Ford Design Changes (People, That Is)
Ford is making some changes in terms of its design team, according to Automotive News, with the objective of making its operations more streamlined and efficient.
Arguably, these organizational changes in design are not unlike the changes that Ford, under president and CEO Jim Hackett, made in June, when it named Joe Hinrichs executive vice president and president of Global Operations and Jim Farley executive vice president of Global Markets.
In the case of design, Joel Piaskowski is being named global director of design for cars and crossovers; Chris Svensson global director of design for trucks, SUVs and commercial vehicles; and David Woodhouse director of global strategic design (as well as head of design for Lincoln).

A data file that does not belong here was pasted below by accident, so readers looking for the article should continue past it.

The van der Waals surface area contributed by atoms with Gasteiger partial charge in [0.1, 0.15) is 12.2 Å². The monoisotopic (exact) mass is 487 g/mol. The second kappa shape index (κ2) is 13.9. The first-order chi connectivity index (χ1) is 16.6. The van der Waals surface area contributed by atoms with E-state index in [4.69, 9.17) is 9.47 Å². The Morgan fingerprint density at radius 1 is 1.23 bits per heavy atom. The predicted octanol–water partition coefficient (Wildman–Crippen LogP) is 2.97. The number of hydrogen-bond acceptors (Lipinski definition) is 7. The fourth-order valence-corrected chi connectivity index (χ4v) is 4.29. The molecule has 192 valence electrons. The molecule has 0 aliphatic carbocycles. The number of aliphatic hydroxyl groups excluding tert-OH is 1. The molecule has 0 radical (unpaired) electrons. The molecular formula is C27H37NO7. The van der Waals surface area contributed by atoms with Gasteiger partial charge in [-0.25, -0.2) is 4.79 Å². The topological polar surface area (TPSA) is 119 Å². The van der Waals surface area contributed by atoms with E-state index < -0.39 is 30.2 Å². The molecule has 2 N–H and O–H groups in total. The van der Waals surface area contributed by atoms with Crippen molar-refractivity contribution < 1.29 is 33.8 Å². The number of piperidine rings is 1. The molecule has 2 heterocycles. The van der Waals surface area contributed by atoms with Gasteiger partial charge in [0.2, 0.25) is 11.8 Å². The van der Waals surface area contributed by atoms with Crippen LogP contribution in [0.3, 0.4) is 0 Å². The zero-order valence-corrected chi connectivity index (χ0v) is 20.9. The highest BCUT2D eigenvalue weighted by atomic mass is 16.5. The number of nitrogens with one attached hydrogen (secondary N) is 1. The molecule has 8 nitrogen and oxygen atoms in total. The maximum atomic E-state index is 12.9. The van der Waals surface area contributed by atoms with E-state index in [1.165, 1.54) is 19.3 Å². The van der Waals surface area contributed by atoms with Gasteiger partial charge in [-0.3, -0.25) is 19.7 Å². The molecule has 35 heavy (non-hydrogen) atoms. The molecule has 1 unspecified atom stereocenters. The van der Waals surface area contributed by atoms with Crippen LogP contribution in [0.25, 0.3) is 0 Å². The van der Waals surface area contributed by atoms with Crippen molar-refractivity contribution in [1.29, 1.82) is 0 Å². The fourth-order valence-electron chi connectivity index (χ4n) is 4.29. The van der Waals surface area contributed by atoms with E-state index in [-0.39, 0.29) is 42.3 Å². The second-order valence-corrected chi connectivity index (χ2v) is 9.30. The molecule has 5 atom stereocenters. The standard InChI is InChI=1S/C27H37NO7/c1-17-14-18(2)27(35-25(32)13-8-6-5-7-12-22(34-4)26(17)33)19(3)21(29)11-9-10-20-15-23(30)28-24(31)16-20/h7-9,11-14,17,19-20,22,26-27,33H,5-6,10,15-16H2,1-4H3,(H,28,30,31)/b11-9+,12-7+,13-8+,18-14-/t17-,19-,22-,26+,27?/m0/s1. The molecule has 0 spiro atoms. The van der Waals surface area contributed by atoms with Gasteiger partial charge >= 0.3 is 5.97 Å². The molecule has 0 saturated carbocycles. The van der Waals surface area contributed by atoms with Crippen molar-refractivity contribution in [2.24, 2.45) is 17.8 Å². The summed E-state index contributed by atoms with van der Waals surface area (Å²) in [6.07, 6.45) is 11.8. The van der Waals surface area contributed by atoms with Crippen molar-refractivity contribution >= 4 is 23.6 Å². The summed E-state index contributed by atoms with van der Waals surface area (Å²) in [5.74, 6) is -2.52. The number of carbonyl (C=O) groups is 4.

David Woodhouse. Yes, he draws cars, too.
Over the years we’ve had the opportunity to talk to each of these designers, so if you want to get a sense of who they are, you can check them out here:
What’s more, Amko Leenarts is taking Piaskowski’s position in Europe, and you can learn about him here.
Nowadays in the U.S. market, vehicle manufacturers pretty much are all committed to producing crossover utility vehicles rather than their predecessor type, the sport utility vehicle.
Once the playground of exotic car makers, the definition of a niche vehicle has expanded to include image vehicles for mainstream OEMs, and specialist models produced on high-volume platforms.
Although the RAV4 has plenty of heritage in the small crossover segment, competition has gotten a whole lot tougher, so Toyota has made significant changes to the fourth-generation model.